Most kids weren’t that nervy — they paid their way, also true when I was growing up, you might have to collect the money piecemeal, if you didn’t have the price of a child’s ticket. Then there was always popcorn; how could you live without that?
Here’s the story of one underage entrepreneur earning his way into his hometown movie theater; it’s in his own words:
We moved to Deer Park (Ohio), a tiny city, exactly one mile square, in 1955. Tract houses, shoulder-to-shoulder on quiet tree-lined streets. There were four centers of activity for a kid under fourteen — K through 12, Chamberlain Park with its four baseball diamonds and swimming pool, Gabby’s Pony Keg and, the center of all life, our own Deer Park Theater.
My sole source of revenue beyond the quarter I got for my allowance, was “Gabby’s Pure Oil Service Station— and Pony Keg.” In case you never lived in Cincinnati, there’ a good chance you don’t know that a pony keg is a drive-through pick-up station for beer. Anyhow, Gabby’s was a few blocks down from the Deer Park Theater.
The theater stood across a four-lane street, its raceway marquee flickering in afternoon light. My first memory of that marquee is THE SANDS OF IWO JIMA, a 1949 WWII flick starring an impossibly young (by my current standards) John Wayne. I realize now that the movie was six years old, almost as old as I was the summer we moved in, but who knew — or cared about that? What else do you do on a Saturday in August but revisit the war your daddy and everybody else’s daddy fought in? I was eligible to purchase a child’s ticket for the low, low price of 35 cents, but, alas, I was ten cents short. My allowance had been raised to 25 cents on my birthday, so I knew I couldn’t ask for more.
No problem! Sodas at Gabby’s came in glass bottles. Size didn’t matter, they were all ten cents, and if you had an extra empty to turn in, you got 2 cents back. You could walk around the neighborhood looking for those empties, and if you got as many as six, your next soda was free! Or.... you could add twelve cents to a quarter in your pocket and watch the sands fly and John Wayne as he dodged the bullets.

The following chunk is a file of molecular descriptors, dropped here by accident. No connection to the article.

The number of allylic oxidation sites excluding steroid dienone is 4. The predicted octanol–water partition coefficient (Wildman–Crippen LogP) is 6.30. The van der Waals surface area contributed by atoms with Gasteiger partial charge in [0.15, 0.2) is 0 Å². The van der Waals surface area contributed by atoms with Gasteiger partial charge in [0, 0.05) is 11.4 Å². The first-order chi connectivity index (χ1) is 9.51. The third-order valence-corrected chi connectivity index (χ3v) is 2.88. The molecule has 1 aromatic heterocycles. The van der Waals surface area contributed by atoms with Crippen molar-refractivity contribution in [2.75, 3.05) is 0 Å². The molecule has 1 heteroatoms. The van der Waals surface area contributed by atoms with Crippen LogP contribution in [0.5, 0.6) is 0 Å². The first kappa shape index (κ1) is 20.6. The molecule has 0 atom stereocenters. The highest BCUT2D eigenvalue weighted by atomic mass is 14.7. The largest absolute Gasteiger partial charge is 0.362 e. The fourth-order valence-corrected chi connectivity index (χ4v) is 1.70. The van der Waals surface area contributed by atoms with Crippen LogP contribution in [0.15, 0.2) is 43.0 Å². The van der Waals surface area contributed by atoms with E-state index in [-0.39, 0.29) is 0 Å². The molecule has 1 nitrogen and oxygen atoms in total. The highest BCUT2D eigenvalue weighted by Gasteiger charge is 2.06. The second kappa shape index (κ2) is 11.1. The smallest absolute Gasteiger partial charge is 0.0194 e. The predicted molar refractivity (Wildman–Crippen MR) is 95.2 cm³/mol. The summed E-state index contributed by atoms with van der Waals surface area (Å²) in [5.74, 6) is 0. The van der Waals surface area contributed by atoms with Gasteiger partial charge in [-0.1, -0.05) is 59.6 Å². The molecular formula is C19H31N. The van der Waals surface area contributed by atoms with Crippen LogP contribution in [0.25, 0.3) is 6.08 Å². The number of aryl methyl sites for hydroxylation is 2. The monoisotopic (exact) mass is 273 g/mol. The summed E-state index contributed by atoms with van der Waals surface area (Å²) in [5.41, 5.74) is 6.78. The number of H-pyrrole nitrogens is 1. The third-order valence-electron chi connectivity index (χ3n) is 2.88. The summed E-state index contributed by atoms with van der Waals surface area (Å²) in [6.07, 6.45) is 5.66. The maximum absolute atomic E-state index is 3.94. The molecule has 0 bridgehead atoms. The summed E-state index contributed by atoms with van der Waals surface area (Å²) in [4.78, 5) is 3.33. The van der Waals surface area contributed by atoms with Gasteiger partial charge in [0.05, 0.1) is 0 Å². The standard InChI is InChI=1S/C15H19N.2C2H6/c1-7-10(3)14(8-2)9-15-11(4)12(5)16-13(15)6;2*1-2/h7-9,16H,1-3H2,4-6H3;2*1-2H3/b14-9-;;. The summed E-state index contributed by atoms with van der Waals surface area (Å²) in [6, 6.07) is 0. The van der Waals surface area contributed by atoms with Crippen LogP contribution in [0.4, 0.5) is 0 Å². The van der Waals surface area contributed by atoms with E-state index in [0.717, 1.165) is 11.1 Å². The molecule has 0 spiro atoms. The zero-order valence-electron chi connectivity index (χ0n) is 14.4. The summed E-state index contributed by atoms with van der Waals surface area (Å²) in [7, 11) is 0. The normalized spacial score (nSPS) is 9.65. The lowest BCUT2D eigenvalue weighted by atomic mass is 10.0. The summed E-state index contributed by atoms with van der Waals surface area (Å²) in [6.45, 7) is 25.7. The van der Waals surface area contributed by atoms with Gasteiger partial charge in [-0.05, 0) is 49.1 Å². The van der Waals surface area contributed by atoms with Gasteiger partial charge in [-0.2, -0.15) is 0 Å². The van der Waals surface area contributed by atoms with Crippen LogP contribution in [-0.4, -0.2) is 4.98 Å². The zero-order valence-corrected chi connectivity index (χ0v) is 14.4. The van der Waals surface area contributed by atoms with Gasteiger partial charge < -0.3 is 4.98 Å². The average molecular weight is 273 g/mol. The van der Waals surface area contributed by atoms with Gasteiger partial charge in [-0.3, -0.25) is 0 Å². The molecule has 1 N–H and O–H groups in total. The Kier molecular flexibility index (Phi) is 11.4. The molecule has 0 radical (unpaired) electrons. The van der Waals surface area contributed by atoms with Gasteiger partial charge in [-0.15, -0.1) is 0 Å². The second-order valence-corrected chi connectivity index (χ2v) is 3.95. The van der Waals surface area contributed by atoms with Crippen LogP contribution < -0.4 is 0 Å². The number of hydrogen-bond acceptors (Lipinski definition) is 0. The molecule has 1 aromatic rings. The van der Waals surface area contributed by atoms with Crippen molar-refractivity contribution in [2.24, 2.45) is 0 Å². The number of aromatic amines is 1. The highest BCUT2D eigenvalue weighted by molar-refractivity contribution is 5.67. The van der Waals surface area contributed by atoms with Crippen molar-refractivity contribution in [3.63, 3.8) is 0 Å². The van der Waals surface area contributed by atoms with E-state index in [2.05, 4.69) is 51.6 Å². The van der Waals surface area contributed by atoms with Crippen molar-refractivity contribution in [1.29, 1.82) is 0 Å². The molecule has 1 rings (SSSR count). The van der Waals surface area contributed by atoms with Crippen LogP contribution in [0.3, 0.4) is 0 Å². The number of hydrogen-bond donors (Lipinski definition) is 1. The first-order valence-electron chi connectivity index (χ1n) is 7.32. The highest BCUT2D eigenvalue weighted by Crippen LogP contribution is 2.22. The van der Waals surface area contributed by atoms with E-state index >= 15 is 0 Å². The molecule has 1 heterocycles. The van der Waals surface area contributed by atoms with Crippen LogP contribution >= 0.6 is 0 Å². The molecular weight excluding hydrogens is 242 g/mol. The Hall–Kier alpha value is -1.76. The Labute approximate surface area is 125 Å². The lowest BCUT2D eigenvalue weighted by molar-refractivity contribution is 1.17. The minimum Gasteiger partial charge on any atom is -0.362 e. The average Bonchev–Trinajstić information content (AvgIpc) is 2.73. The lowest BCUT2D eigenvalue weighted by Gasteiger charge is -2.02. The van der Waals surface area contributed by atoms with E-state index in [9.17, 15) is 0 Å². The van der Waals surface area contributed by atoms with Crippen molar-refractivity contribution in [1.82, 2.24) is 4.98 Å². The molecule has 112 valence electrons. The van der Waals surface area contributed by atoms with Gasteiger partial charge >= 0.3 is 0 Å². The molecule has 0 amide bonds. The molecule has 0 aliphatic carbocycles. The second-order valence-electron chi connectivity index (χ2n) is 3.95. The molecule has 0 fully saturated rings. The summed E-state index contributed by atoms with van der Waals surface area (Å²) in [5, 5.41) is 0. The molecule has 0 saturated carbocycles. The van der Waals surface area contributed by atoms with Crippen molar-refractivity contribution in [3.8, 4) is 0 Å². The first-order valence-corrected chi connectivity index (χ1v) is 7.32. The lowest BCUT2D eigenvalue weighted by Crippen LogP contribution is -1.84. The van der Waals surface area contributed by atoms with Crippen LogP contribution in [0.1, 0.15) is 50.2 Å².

I wasn’t alone. Up and down the railroad track, boys my age and even some girls, spent their free time trolling for empties. Under the bleachers in Chamberlain Park, down at the Dillonvale Plaza parking lot. I didn’t get enough to see the movie that first Saturday, but a week later I was ready. With a little more than two dozen empties, I headed for the pony keg.
Gabby was a man of few words. A WWII Marine Vet in his late forties, he sat resolutely on a stool inside the station, watching over his two coolers, one for sodas, one for beer. “Don’t be touchin’ that cooler on the right, boys...that’s for your dads!” was the extent of his repartee.
I turned in my treasure, got my half dollar, thanked Gabby. He nodded. Walking out of the pony keg just before noon, with a 5-cent Snickers, a 5-cent Hollywood Bar, and a dime package of Twinkies Snowballs, I made my way down to the theater, with 30 cents from scrounging and a quarter allowance, to spare. Concealing my candy purchases, I bought a child’s ticket and spent the rest of my loot on some Good n’ Plenties and a dime’s worth of popcorn. Mrs. Weigel at the candy counter was a real crab apple,
“Popcorn? ...it’s a dime, a DIME!!! Don’t count out all those pennies!” She gazed down the bridge of her nose, past her glasses, suspended from her neck by a silver chain. Everything was a rebuke.
“Good n’ Plenties? Say it then.”
“Gooood n’ Pleeenties...?”
Slam. The box went down on the glass.
It didn’t matter. I was in — with my contraband candy — and John Wayne awaited.
The Deer Park Theater was the center of my world well into high school. Then my tastes became more sophisticated, and, after bagging groceries at Kroger, my pockets actually contained some cash. You could get on the bus on a Saturday, go downtown and see a movie at one of the palaces, the RKO Albee or the Grand, something grown up, like The Apartment (that you didn’t tell your dad about). Soon guys got licenses, we discovered the Montgomery Drive in. Could the larger world be far away?
As for me, I had a slightly more prosperous childhood; my allowance, fifty cents, covered the price of admission at the Hyde Park Theatre, in another part of Cincinnati, where I grew up. The author of the above chronicle, my husband Dean, was and always has been a natural hustler. Who else would go into business as a theater operator, in a palace large enough to contain twenty Deer Park Theaters? Dean muses further about the demise of the Deer Park Theatre: The building still stands. Last time I was home, the marquee was gone, but the doorway of my neighborhood dream house is still at a 45-degree angle to the sidewalk, the home for a few years, of a company that sold potbelly stoves and fireplace inserts. Couldn’t bring myself to go inside.